Many radio morning shows offer a podcast where they give their listeners “more show.” For example, Johnny and Jenny Fever on WKRP may finish their show at 10am, immediately roll into the production studio and record an extra hour of material that was prepped but didn't get used on the air, and make it available for download on demand. This can be a great way for radio personalities to superserve their die-hard fans. However, it's important to understand strengths and limitations of this type of podcast.
At its core, a “more morning show” podcast is a play to engage with P1s — your most passionate fans. However, it's not an effective way to grow your cume by attracting new listeners. In other words, it deepens relationships with existing fans but doesn't create new ones. To understand why, we need to examine a key difference between podcasts and radio stations.
When it comes to discovering both radio stations and podcasts, word of mouth is a huge factor. But that's where the similarities end. When people seek out radio stations, they have a limited number of options to choose from. Car radios have “scan” buttons which allow a driver to quickly survey every station on the dial to find one that they like, based on the music it plays or the morning show personalities. The particularly stories that these personalities choose to tell are less important than the personalities themselves.
Podcasts are a different story. There are over 700,000 podcasts out there (though only a small percentage of them are active), so it's not possible for people to scan them all to see which ones they like. When it comes to podcasts, people search, they don't scan. In this sense, it's helpful to think of Apple Podcasts or Spotify as search engines. People often look for podcasts by topics, not personalities. For example, they might go in search of a podcast about Game of Thrones, NASCAR, or yoga. If they like the personalities discussing that topic, they will come back for more episodes. In other words, with radio, the personalities are usually a primary factor in choosing a station and the topics are of secondary importance; when discovering new podcasts, the topic is usually of primary importance, and the personalities are a secondary factor.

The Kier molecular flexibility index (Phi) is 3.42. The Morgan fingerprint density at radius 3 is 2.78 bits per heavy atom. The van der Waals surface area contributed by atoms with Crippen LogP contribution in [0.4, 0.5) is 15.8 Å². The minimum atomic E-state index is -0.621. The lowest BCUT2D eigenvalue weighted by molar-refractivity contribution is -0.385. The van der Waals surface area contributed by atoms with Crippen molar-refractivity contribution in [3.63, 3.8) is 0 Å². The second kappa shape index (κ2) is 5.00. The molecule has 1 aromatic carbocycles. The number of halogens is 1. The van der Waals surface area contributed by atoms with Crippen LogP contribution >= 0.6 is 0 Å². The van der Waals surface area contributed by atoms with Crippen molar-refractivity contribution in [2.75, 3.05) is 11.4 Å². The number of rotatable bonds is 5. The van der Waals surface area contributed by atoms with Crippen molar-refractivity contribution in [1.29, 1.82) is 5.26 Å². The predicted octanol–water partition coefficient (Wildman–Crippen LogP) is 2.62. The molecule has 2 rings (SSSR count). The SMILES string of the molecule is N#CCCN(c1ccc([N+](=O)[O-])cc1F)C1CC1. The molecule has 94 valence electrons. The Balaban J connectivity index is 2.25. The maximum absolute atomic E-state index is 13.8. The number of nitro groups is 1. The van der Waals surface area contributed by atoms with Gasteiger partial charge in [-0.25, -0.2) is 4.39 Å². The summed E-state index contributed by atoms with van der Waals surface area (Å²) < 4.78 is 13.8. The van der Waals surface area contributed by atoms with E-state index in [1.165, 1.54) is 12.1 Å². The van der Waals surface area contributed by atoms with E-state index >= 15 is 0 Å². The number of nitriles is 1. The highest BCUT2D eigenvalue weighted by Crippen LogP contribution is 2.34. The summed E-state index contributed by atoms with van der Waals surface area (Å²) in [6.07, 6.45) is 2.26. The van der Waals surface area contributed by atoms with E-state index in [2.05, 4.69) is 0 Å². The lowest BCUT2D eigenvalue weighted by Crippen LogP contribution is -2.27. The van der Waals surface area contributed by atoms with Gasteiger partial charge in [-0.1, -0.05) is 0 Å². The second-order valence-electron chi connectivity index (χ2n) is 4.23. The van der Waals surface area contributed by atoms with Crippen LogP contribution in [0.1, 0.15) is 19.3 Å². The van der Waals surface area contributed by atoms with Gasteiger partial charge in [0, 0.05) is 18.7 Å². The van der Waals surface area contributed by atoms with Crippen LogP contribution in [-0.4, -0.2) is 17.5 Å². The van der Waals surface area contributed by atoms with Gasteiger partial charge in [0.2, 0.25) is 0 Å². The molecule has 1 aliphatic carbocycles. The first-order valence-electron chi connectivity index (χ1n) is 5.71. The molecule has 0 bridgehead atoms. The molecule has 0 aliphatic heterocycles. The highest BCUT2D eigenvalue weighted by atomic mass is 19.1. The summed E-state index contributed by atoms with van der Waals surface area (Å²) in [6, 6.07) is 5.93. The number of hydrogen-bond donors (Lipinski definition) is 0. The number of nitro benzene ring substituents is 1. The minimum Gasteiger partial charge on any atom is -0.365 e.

The exceptions to this rule are the big-name personalities that audiences already know from another medium. Yes, people will search in Apple Podcasts for your morning show by the name of the on-air personalities or the station's call letters — but only if they are already fans of your station. This does nothing to grow your cume.
On the other hand, if your morning show launches a podcast around a niche topic, it could attract new fans. For example, if a morning show in Orlando produces a podcast about the city's major league soccer team, soccer fans who are unfamiliar with the radio station may discover it by way of the podcast. By focusing on specific local topics, a radio station has a better chance of building its cume through podcasts.
Of course, one strategy isn't inherently better than the other. Some radio stations need to focus on attracting new listeners, while others would be better served by focusing on their core fans. Which path your station chooses should depend upon your goals. To do that successfully, you'll want to understand which tool is the right one for the job.
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